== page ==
Chase Cordova
Professor Ramos
English 1B-04564
22 April 2019

Golden Cocaine
The image I chose to analyze is an ad from the 1970s about cocaine. Not only will I paint a vivid picture, as well as go into the meaning behind the ad. I will be breaking down each aspect and what the viewer is suppose to consciously or subconsciously obtain from viewing the image. Using two other sources they should help bring into perspective how many people willingly said they used cocaine in the 70s as well as their target demographic. Then you could see how well ads are designed to coax you into purchasing their product and keep you into your habits for good or evil.
“The Gold Standard” is the ad I chose is entirely black and at the very top is a gold razor blade with a shining reflection. Just under it is the title of the ad in a gold font outlined in what seems to be cocaine, only movies have prepared me for what it may look like. Followed by a couple short paragraphs in white letters describing the product as well as the price point. It reads how this blade is coated in 22K gold and is meant to make you stand out from all others. For a pack of three and a carrying case the price is only $5. The ad also offers ad ons to your purchase for a shooter to use with your cocaine. Free Shipping is offered immediately upon purchase you just have to send a certified check or cash to the shipping address; P.O Box 36, Buffalo, New York 14240. The whole ad is brought to you by STAR RYDER with a blue star above the company’s name. In an instant the conscious mind can look at the ad and see it’s about cocaine and decide to continue to read what the ad has to offer or look past it. At this time in the 70s drug usage was very ok and not looked down on, in fact doctors referred it as a pick me up to certain patients who were feeling depressed or always tired.
Let’s get into breaking down the image and meaning behind each of the visual cues. The first thing the viewers sees is the focal point at the top of the page of a gold razor blade and the words The Gold Standard. This creates an idea of elegance and class to obtain a gold razor blade to cut your “high end” drug as well. The word standard not only normalizes the use of cocaine, but also makes you consider that having a gold razor blade is the normal thing to do and you want to look the part of being rich. The words ;unmistakable elegance, superior quality, 22K gold, are all words to paint a picture in the mind of the viewer of how well crafted these blades are. A pack of three for $5 as well as to add a shooter for $5 makes perfect sense to a user to only spend a total of $10 + postage. Theres no exact author to refer to, but the company STAR RYDER is still till this day a hub for drugs specifically marijuana (Deliciousseeds). Star Ryder is now the name of a strain of marijuana coined around the same time. Using logos on the frequent drug user puts a measly few bucks at a low risk considering they would be willing to spend $100 on a night out.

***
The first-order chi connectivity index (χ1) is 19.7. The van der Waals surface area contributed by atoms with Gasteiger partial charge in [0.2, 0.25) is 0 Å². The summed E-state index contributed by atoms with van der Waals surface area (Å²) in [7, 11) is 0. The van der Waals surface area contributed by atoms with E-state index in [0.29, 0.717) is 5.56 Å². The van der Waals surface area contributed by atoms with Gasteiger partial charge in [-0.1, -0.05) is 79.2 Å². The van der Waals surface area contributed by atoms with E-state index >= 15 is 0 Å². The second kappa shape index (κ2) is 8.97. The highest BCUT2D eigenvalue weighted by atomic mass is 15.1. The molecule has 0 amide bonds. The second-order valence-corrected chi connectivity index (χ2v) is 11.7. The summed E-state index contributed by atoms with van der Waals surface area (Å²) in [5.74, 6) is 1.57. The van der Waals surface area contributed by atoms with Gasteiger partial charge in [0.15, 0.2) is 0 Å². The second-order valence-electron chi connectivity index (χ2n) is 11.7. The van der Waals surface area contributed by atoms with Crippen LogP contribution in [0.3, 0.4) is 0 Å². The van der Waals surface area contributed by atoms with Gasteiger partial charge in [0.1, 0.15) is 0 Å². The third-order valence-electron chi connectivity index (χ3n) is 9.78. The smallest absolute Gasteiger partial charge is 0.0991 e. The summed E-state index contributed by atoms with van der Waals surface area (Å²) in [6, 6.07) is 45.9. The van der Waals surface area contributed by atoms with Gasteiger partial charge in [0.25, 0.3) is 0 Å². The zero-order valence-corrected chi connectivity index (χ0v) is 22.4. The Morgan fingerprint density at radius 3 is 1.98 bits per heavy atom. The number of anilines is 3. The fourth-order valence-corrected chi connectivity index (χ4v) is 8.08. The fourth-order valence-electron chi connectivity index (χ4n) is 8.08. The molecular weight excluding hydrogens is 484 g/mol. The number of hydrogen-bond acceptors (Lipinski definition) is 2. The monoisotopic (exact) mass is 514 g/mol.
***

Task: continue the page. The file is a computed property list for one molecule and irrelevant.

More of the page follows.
The primary purpose of the ad is to convince the reader to purchase their exclusive 22K gold razor blade. The audience is considered to be anyone from a high schooler all the way to an older adult who uses cocaine. The statistics I chose to examine come from New York Fall 1971 graph from those who openly admitted to using drugs. The drugs ranged from simple alcohol all the way to heroin but 34% of the total number of 15,695 said they used cocaine in one way or another. (Kandel, Denise et al.) This appeals to the ethos in people as a character trait. Anybody who gave this ad the time of day was either considering doing cocaine or was already an average user who wants to look the part of a high roller. With around 5,000 people who have tried cocaine at least once in the New York statistic theres a good chance an ad like this would convince someone to try it again. This ad was most likely found in a magazine or newspaper that people could easily access and write down the P.O. box to send them money later. This could also relate to pathos in a sense as well. Anyone who has ever done cocaine has a distinct memory of how good they felt and the fun they had. As they read the ad subconsciously they could relive those feelings and emotions they experienced. The occasion of this ad is during the peak of cocaine use across a couple decades of ages and different scenes where it was socially acceptable.
STAR RYDER is no longer a brand in the sense of selling cocaine, but instead has been the new name of a strain of marijuana. It’s intense to think about the number of people who admitted to trying cocaine at the time and I can hypothesize there were even more users by the end of the decade. When things become part of the norm more and more people will feel more comfortable doing their bad habits. Ads like these will take advantage of you consciously and subconsciously using ethos, pathos, and logos to convince you to use their product. These ads help you think that your habit is ok and you should invest in it at the low rate of $5. The 70s were very different from today’s modern times, but even the latest ads today appeal to addictions like cigarettes, alcohol, gambling etc. Other ads may not even consider addictions, but will still convince you to use their product in on way or another.

Works Cited

Deliciousseeds. 2019
Kandel, Denise, et al. “The Epidemiology of Drug Use among New York State High School Students: Distribution, Trends, and Change in Rates of Use.” American Journal of Public Health, vol. 66, no. 1, Jan. 1976, pp. 43–53. EBSCOhost, doi:10.2105/AJPH.66.1.43.
Ryder, Star. “The Gold Standard.” These Shameless Cocaine Ads Prove the ’70s Were a Hell of a Time to Be Alive. David Griner, September 15, 2015. creativity/these-shameless-cocaine-ads-prove-70s-were-hell-time-be-alive-166927/